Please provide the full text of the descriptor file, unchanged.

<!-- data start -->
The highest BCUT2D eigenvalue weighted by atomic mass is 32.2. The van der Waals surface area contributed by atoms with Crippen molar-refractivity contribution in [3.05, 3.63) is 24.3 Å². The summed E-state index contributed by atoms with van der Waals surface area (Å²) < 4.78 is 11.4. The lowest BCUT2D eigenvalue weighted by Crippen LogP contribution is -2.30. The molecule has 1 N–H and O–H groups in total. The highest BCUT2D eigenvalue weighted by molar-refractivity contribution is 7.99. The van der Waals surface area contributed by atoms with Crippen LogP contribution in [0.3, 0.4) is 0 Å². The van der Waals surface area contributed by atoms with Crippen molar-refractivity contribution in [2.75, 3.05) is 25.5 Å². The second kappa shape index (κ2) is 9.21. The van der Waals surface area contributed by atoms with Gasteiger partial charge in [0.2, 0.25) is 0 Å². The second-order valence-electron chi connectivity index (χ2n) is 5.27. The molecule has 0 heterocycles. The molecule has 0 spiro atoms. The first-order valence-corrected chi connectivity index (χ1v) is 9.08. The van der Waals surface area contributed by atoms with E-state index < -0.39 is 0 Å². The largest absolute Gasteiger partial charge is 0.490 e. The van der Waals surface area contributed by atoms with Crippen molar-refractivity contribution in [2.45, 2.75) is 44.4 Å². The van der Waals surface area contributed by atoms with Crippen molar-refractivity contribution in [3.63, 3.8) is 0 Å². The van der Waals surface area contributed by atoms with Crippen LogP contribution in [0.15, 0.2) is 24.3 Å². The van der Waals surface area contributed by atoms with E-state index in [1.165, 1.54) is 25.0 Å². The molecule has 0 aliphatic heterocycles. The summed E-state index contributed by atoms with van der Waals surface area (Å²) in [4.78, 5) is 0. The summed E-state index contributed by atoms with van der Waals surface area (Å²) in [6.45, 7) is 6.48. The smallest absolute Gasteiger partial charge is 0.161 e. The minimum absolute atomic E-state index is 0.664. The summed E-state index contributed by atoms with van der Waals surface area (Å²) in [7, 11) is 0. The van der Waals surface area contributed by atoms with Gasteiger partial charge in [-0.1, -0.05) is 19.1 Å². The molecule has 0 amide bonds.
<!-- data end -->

The highest BCUT2D eigenvalue weighted by atomic mass is 32.2. The van der Waals surface area contributed by atoms with Crippen molar-refractivity contribution in [3.05, 3.63) is 24.3 Å². The summed E-state index contributed by atoms with van der Waals surface area (Å²) < 4.78 is 11.4. The lowest BCUT2D eigenvalue weighted by Crippen LogP contribution is -2.30. The molecule has 1 N–H and O–H groups in total. The highest BCUT2D eigenvalue weighted by molar-refractivity contribution is 7.99. The van der Waals surface area contributed by atoms with Crippen LogP contribution in [0.3, 0.4) is 0 Å². The van der Waals surface area contributed by atoms with Crippen molar-refractivity contribution in [2.75, 3.05) is 25.5 Å². The second kappa shape index (κ2) is 9.21. The van der Waals surface area contributed by atoms with Gasteiger partial charge in [0.2, 0.25) is 0 Å². The second-order valence-electron chi connectivity index (χ2n) is 5.27. The molecule has 0 heterocycles. The molecule has 0 spiro atoms. The first-order valence-corrected chi connectivity index (χ1v) is 9.08. The van der Waals surface area contributed by atoms with E-state index < -0.39 is 0 Å². The largest absolute Gasteiger partial charge is 0.490 e. The van der Waals surface area contributed by atoms with Crippen molar-refractivity contribution in [2.45, 2.75) is 44.4 Å². The van der Waals surface area contributed by atoms with Crippen molar-refractivity contribution in [3.63, 3.8) is 0 Å². The van der Waals surface area contributed by atoms with Crippen LogP contribution in [0.15, 0.2) is 24.3 Å². The van der Waals surface area contributed by atoms with E-state index in [1.165, 1.54) is 25.0 Å². The molecule has 0 aliphatic heterocycles. The summed E-state index contributed by atoms with van der Waals surface area (Å²) in [4.78, 5) is 0. The summed E-state index contributed by atoms with van der Waals surface area (Å²) in [6.45, 7) is 6.48. The smallest absolute Gasteiger partial charge is 0.161 e. The minimum absolute atomic E-state index is 0.664. The summed E-state index contributed by atoms with van der Waals surface area (Å²) in [7, 11) is 0. The van der Waals surface area contributed by atoms with Gasteiger partial charge in [-0.1, -0.05) is 19.1 Å². The molecule has 0 amide bonds.